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For Mr. Valentino and Mr. Giammetti, The Impossible Collection is a trip down memory lane.

Count yourself among the lucky ones if one of the presents under your Christmas tree last month was a copy of The Impossible Collection, Assouline's new book cataloguing Andy Warhol's greatest 100 works. Edited by former Andy Warhol Museum director Eric Shiner, this extraordinary hand-bound tome brings together Warhol's best-known works—the Campbell Soup cans, the Marilyn screenprints—with many of his less-famous, yet equally important creations. Paintings, prints, film, photography—this is the complete Andy. Everything but his diary and a seat by the dancefloor at Studio 54 is there.


For Mr. Valentino and Mr. Giammetti, The Impossible Collection is a trip down memory lane. Long acquaintances of Warhol—they're mentioned in the Diary—and collectors of his work, they were present for the great glamour upheaval that Warhol helped to set in motion in the late 1960s.  As Mr. Giammetti recalled to Anne Hathaway in a recent conversation for Interview—the magazine Andy founded—"glamour," pre-Andy, was an aristocratic, European affair, with chateaux and black-tie balls. But Warhol's Factory and Studio 54 created its own, distinctively modern, American kind of glamour, the glamour known as cool. "We always loved to move from our chateau to Studio 54," Mr. Giammetti told Hathaway. "They were still separate worlds, but then, little by little, the two would start to become closer, so the ladies from one world went into the Studio 54, and the people of the Studio 54 came to the chateau."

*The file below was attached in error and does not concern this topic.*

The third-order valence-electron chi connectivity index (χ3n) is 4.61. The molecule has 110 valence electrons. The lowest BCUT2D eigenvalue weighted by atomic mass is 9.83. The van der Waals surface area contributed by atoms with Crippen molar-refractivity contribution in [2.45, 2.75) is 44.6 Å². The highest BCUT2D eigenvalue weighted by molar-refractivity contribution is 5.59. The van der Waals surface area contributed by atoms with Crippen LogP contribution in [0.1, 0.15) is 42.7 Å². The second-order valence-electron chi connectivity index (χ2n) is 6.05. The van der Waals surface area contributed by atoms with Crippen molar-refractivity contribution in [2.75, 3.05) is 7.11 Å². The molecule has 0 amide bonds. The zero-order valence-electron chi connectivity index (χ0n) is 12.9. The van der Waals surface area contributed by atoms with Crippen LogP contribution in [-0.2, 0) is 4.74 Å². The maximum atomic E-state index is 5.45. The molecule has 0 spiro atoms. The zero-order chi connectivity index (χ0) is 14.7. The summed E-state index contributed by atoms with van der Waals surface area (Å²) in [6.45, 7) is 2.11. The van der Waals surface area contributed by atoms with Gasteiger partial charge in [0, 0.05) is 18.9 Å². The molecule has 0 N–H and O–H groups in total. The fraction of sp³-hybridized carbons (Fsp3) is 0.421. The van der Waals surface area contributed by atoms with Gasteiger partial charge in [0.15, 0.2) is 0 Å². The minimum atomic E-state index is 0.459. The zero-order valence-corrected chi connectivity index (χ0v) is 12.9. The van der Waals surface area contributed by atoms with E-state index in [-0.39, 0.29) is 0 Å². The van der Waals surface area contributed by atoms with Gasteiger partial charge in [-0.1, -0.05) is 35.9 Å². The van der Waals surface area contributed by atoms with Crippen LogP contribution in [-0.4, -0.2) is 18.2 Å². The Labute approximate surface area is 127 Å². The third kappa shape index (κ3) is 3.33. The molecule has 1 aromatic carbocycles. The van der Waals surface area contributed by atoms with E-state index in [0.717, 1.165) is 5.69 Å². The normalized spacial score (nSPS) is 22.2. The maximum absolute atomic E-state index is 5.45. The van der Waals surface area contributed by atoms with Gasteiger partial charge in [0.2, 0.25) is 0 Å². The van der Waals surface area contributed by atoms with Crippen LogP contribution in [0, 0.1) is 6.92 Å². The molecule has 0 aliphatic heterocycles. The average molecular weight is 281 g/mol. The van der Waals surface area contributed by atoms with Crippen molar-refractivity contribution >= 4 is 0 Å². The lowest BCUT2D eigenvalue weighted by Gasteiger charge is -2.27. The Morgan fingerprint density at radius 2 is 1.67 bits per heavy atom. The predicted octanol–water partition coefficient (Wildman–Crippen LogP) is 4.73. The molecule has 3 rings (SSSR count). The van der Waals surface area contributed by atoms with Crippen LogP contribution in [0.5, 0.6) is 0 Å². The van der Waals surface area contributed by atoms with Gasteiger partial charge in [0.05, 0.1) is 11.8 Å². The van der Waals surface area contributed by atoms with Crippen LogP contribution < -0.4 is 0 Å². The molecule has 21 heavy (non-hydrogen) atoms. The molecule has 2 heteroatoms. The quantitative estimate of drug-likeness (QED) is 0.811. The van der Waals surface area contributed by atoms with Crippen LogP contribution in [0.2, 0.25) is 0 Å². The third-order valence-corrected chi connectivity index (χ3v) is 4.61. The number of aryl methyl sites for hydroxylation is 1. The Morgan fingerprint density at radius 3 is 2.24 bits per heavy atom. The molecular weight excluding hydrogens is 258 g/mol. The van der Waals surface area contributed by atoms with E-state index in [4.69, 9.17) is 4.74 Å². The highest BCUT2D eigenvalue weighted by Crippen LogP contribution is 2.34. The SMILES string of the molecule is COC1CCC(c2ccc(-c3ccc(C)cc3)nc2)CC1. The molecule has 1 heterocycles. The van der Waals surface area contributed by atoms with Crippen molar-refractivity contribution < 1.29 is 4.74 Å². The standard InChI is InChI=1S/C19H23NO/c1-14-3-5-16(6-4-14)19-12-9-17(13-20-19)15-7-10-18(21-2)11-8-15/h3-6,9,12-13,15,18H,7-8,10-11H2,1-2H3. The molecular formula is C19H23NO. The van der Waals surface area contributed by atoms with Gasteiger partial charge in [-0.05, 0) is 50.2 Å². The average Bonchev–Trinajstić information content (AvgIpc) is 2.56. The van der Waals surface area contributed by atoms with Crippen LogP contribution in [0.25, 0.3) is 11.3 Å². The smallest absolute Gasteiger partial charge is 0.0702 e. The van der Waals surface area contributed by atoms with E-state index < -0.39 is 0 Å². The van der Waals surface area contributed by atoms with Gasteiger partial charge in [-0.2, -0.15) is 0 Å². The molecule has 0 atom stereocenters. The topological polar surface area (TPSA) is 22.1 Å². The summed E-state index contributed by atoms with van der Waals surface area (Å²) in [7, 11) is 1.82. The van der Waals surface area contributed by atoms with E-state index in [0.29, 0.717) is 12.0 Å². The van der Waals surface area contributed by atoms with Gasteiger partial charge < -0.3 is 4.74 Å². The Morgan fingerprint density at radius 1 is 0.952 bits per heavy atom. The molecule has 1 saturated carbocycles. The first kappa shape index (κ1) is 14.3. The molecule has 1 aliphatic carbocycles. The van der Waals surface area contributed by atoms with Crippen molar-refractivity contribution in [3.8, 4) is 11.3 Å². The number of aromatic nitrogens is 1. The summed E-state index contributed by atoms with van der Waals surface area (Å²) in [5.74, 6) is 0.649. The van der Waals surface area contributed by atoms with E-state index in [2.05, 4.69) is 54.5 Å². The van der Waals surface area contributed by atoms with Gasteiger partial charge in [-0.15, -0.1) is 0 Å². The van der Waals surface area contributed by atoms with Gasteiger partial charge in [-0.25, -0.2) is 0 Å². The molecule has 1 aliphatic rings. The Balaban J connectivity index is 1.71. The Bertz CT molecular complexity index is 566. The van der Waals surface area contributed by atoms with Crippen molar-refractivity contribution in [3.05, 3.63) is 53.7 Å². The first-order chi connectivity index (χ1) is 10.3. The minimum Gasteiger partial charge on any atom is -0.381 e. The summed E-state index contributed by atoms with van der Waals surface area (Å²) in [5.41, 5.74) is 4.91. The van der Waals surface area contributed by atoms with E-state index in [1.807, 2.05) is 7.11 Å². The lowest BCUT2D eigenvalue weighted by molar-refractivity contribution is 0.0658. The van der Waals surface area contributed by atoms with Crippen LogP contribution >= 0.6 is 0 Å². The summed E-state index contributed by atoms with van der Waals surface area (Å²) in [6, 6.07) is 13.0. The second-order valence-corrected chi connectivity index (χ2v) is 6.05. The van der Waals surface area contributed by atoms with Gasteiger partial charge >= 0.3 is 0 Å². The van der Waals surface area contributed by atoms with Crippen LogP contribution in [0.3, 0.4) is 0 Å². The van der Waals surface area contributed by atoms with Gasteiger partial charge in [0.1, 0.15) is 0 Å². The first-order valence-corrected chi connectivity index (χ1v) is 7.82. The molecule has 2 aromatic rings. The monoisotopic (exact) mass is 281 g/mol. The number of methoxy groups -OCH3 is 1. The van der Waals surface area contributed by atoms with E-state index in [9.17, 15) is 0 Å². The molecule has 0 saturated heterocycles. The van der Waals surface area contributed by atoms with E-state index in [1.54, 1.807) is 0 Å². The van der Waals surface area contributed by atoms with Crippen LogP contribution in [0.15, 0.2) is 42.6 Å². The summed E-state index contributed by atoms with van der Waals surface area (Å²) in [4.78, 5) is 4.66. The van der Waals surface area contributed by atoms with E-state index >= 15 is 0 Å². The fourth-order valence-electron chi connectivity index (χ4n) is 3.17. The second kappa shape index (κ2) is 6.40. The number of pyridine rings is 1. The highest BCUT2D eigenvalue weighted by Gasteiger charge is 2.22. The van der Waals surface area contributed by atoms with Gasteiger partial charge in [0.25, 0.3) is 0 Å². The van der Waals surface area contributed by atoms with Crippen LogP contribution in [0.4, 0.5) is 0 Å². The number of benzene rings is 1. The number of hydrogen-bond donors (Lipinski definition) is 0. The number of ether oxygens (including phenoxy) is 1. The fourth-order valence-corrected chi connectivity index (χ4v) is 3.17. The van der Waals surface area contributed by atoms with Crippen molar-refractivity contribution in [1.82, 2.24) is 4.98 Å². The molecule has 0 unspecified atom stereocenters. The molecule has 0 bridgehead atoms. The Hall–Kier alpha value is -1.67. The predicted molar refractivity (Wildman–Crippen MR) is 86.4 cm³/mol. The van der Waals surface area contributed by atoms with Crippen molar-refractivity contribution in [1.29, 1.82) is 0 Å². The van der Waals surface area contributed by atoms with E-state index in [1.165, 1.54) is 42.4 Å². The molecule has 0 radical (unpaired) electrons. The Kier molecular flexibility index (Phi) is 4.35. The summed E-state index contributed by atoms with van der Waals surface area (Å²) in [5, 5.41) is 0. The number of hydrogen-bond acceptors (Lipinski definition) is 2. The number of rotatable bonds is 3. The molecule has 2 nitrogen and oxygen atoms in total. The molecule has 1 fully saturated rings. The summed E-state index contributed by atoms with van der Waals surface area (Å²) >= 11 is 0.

If Andy Warhol influenced Mr. Valentino and Mr. Giammetti's sense of glamour, he had a more direct influence on Mr. Giammetti, as well. It was because of Andy that Mr. Giammetti bought his first Polaroid camera. Decades of pic-snapping came together in Mr. Giammetti's book Private, another Assouline publication. "It was just to remember," as he told Hathaway in Interview, circa the launch of the book. "Well," Hathaway replied, "I'm very happy that Andy Warhol introduced you to the Polaroid."


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